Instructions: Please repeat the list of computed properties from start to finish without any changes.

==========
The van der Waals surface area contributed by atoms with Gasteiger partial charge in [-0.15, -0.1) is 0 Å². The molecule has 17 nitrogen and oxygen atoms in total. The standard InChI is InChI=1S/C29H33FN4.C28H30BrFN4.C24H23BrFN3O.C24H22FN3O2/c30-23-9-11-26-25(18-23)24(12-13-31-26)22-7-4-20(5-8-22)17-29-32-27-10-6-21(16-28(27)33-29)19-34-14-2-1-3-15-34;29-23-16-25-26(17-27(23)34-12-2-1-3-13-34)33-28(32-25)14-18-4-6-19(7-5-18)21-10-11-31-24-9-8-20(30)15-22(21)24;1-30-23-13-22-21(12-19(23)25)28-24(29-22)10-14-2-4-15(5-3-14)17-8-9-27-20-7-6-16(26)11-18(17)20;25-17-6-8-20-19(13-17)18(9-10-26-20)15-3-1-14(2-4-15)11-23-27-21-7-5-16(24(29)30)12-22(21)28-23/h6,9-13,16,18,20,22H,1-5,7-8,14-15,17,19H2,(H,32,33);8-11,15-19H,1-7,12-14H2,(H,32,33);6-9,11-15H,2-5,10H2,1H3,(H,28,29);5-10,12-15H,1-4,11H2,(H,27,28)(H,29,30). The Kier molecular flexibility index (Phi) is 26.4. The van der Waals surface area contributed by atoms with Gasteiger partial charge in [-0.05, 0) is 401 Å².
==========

The van der Waals surface area contributed by atoms with Gasteiger partial charge in [-0.15, -0.1) is 0 Å². The molecule has 17 nitrogen and oxygen atoms in total. The standard InChI is InChI=1S/C29H33FN4.C28H30BrFN4.C24H23BrFN3O.C24H22FN3O2/c30-23-9-11-26-25(18-23)24(12-13-31-26)22-7-4-20(5-8-22)17-29-32-27-10-6-21(16-28(27)33-29)19-34-14-2-1-3-15-34;29-23-16-25-26(17-27(23)34-12-2-1-3-13-34)33-28(32-25)14-18-4-6-19(7-5-18)21-10-11-31-24-9-8-20(30)15-22(21)24;1-30-23-13-22-21(12-19(23)25)28-24(29-22)10-14-2-4-15(5-3-14)17-8-9-27-20-7-6-16(26)11-18(17)20;25-17-6-8-20-19(13-17)18(9-10-26-20)15-3-1-14(2-4-15)11-23-27-21-7-5-16(24(29)30)12-22(21)28-23/h6,9-13,16,18,20,22H,1-5,7-8,14-15,17,19H2,(H,32,33);8-11,15-19H,1-7,12-14H2,(H,32,33);6-9,11-15H,2-5,10H2,1H3,(H,28,29);5-10,12-15H,1-4,11H2,(H,27,28)(H,29,30). The Kier molecular flexibility index (Phi) is 26.4. The van der Waals surface area contributed by atoms with Gasteiger partial charge in [-0.05, 0) is 401 Å².